array_splice($modules, $position+1, 0, (string)$customModule);

At best the old behavior is confusing, and at worst it introduces a fatal configuration error.

However, this is as true in PHP 5.3 as it is in PHP 5.4. If anyone has a configuration setup which triggers a PHP 5.3/PHP 5.4 difference here let me know. Regardless of that, this is a welcome fix to Magento 1.

Update: Andrey Tserkus informed me this change was made to address this bug in PHP related to casting SimpleXML nodes as booleans. It’s an odd bug, depending on the way you navigate/traverse to a particular node, and my initial testing missed it. However, this bug does impact <modules/> nodes without a before or after attribute, regardless of their contents.

<modules>
    <Mage_Paygate>Mage_Paygate_Adminhtml</Mage_Paygate>
</modules>

So it’s extra welcome now.

SimpleXML and Booleans: Part 2

Next up is another change that seems related to boolean values and SimpleXML

-                    <pdo_mysql/>
+                    <pdo_mysql>1</pdo_mysql>

Here, the empty <pdo_mysql/> node is replaced by a node with the value 1. Again though, it’s not clear why this change has been made as (to my knowledge) PHP 5.3 and PHP 5.4 treat these nodes the same. Additionally, the only place this particular node seems to be used is when gathering a list of supported database extensions

#File app/code/core/Mage/Install/Model/Installer/Db/Abstract.php
public function getRequiredExtensions()
{
    $extensions = array();
    $configExt = (array)Mage::getConfig()->getNode(sprintf('install/databases/%s/extensions', $this->getModel()));
    foreach ($configExt as $name=>$value) {
        $extensions[] = $name;
    }
    return $extensions;
}    

This code only uses the XML node name, and not the value. It also behaves identically in current versions of PHP 5.3 and PHP 5.4, so it’s unclear why this change has been made. Further confusing things, the install.xml file uses a similar pattern, but 1‘s have not been added.

<!-- File: app/code/core/Mage/Install/etc/install.xml -->
<extensions>
    <spl/>
    <dom/>
    <simplexml/>
    <mcrypt/>
    <hash/>
    <curl/>
    <iconv/>
    <ctype/>
    <gd/>
</extensions>    

Again, if anyone has the context for this change’s inclusion in the PHP 5.4 patch, I’d love to hear it.

Long time Magento community member Ashley Schroder pointed out this hackathon bug and this Stack Overflow question that point to this change being needed for PHP 5.4 compatibility. The behavior described in those bugs didn’t show up in my testing, so I suspect this was a problem in early versions of PHP 5.4 where XML nodes were incorrectly serialized. If you’ve got more information I’d love to hear it.

Patching Zend Files

The final change in the patch is a little different from the others. It’s the file

app/code/core/Zend/Pdf/FileParserDataSource.php

However — this file doesn’t exist in either a community edition or enterprise edition of Magento. It appears the patch is adding a file that’s never used.

However, there is a FileParserDataSource.php file in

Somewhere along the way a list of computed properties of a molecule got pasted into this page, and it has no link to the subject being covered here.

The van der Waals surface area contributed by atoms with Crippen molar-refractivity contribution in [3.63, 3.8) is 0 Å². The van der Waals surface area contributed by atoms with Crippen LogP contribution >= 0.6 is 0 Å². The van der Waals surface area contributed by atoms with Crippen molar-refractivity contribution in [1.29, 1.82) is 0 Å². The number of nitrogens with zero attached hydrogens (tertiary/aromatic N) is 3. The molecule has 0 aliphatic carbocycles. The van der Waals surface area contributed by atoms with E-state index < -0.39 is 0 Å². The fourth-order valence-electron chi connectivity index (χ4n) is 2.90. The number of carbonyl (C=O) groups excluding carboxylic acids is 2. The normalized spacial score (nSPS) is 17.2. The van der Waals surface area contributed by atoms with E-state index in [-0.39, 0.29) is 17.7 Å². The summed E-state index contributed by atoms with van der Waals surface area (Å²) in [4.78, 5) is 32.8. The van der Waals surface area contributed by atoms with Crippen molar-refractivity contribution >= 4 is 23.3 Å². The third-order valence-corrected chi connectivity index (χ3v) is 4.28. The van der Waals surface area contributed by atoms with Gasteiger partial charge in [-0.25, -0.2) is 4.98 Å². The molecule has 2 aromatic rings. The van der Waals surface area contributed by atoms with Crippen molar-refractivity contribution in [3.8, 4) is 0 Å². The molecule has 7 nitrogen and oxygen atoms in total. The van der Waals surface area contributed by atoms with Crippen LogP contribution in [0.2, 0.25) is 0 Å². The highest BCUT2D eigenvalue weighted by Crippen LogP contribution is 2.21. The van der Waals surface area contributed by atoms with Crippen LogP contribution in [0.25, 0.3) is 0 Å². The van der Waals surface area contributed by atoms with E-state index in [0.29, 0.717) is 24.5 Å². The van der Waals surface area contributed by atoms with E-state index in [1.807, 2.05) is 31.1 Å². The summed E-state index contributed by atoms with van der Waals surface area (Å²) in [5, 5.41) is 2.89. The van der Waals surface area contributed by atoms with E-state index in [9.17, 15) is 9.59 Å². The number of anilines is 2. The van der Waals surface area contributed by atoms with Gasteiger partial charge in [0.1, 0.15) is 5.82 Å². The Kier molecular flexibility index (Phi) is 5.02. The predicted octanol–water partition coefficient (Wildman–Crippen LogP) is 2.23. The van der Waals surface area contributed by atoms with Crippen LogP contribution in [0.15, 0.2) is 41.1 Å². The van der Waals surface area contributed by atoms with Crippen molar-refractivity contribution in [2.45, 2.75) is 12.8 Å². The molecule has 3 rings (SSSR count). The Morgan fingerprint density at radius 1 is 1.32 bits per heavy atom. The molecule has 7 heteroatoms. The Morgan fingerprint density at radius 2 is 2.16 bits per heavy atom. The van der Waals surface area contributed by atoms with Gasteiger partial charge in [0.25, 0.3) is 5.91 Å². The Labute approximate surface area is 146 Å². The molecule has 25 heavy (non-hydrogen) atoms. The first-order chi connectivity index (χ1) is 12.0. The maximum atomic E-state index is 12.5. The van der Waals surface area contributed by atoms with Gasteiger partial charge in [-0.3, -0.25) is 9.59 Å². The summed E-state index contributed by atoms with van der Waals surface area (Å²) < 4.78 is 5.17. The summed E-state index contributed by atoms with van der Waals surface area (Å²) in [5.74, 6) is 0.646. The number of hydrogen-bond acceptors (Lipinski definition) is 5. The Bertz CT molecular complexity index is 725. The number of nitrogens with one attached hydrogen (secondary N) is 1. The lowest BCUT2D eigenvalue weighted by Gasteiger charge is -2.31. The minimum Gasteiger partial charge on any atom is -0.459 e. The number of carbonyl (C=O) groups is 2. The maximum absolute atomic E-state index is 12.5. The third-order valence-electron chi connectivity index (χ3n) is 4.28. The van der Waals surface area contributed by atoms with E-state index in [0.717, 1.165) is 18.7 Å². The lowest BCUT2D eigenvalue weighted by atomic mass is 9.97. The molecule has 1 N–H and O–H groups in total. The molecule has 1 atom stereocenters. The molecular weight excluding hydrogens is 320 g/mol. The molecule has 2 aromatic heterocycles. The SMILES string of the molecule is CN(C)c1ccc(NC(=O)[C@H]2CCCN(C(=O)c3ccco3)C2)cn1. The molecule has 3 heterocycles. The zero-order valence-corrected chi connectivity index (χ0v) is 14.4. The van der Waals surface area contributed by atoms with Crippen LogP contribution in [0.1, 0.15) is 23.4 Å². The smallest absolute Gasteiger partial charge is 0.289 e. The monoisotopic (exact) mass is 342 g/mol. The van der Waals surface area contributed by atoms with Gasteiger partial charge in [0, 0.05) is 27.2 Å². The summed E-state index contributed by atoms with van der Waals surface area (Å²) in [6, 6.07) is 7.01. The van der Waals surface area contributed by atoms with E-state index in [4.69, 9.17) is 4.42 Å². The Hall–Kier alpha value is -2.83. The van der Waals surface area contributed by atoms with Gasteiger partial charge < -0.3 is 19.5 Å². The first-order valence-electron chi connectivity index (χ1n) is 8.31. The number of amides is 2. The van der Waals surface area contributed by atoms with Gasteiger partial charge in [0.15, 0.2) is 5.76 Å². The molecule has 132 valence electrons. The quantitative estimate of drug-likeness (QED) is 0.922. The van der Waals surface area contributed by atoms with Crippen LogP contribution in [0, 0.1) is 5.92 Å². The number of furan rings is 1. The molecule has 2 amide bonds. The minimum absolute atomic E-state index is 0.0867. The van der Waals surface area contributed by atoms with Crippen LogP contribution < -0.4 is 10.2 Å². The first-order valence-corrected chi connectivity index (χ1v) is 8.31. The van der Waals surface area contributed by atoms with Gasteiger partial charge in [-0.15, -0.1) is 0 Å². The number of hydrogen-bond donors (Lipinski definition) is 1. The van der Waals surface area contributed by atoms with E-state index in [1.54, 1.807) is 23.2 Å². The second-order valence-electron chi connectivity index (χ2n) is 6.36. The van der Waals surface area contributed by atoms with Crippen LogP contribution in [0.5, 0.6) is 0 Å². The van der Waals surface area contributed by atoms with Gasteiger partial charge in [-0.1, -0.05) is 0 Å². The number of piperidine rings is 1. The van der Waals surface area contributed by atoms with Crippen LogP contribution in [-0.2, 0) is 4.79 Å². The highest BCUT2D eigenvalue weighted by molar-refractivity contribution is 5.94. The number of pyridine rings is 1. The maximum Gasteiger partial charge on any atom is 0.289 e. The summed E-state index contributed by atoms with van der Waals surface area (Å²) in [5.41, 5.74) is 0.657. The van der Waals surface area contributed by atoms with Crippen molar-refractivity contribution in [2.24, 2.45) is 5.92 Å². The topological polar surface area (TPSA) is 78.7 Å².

lib/Zend/Pdf/FileParserDataSource.php

Here the patch file is taking advantage of Magento’s code pool feature. Rather than modify the lib/Zend/Pdf/FileParserDataSource.php file in place, the patch drops a new file in app/code/core/Zend/Pdf. Since the core code pool has more priority than the files in lib, Magento will load this new file. This means the system is patched without editing any core or lib files.

If we diff these files, we’ll see the patched file

- /**
-  * Object constructor. Opens the data source for parsing.
-  *
-  * Must set $this->_size to the total size in bytes of the data source.
-  *
-  * Upon return the data source can be interrogated using the primitive
-  * methods described here.
-  *
-  * If the data source cannot be opened for any reason (such as insufficient
-  * permissions, missing file, etc.), will throw an appropriate exception.
-  *
-  * @throws Zend_Pdf_Exception
-  */
- abstract public function __construct();

removes the abstract public function __construct prototype from the Zend class. This appears to be a “fix” for PHP 5.4’s stricter handling of abstract method prototypes. Consider the following PHP code.

abstract class A
{
    abstract public function __construct();
}

class B extends A
{
    public function __construct($foo)
    {

    }
}

This code runs fine in PHP 5.3, but PHP 5.4 has stricter compatibility requirements for abstract function inheritance. The code above would result in an error something like

PHP Fatal error:  Declaration of B::__construct() must be compatible with A::__construct() 

That’s because Class B attempts to add a parameter to the constructor, and PHP 5.4 insists it match the function prototype in he abstract class exactly.

Jumping back to Magento, the following two Zend classes extend the base abstract class defined in FileParserDataSource.php, and both add a parameter to the constructor.

#File: lib/Zend/Pdf/FileParserDataSource/File.php
public function __construct($filePath)
{
}

#File: lib/Zend/Pdf/FileParserDataSource/String.php
public function __construct($string)
{
}

So, the problem here isn’t strictly Magento’s fault — it’s Zend Framework’s. While this problem has been fixed in more recent versions of Zend Framework, upgrading Magento’s version of the framework is far from a drop in task, and it’s easy to see why they chose this simple patch instead. Also, if you think Magento’s solution (dropping the abstract constructor) is a little janky, you may be right, but it’s the same approach Zend Framework took.

Depending on Magento’s approach for the promised CE 1.8.2, if you apply this patch you’ll want to remember a file’s been placed in app/code/core/Zend/Pdf/FileParserDataSource.php. If Magento updates the underlying lib file without removing this patch file, it may create future incompatibles.

Wrap Up

While the release of this patch is an encouraging sign Magento hasn’t abandoned the 1.x branch, it’s clear they’re treating it as a maintenance project. I have to imagine there’s other subtle PHP 5.4 bugs that were never reported to Magento, or that Magento couldn’t reproduce.

Even if these are the only 5.4 bugs — upgrading isn’t for the feint of heart. Almost all Magento production systems rely on some amount of custom code and/or extensions, and vetting these for PHP 5.4 support will be mandatory for anyone upgrading.

Additionally, most hosting companies are on PHP 5.3 and it’s been a historically long slog to get any hosting company to update. Folks less reliant on the specific implementation at a hosting company will be in a better position to make the upgrade themselves, but my instincts say their infrastructure will have MORE dependencies on PHP 5.3.

It’s a classic chicken/egg situation — and in the ROI obsessed world of online retail engineering wait and see is the usual approach. If I was running a Magento consultancy right now, I’d opt for keeping my clients on PHP 5.3, and picking a new project as a guinea pig for a PHP 5.4 rollout. Then, depending on what that project uncovered, I’d start assessing the pros/cons of moving other clients over to PHP 5.4.

Originally published January 27, 2014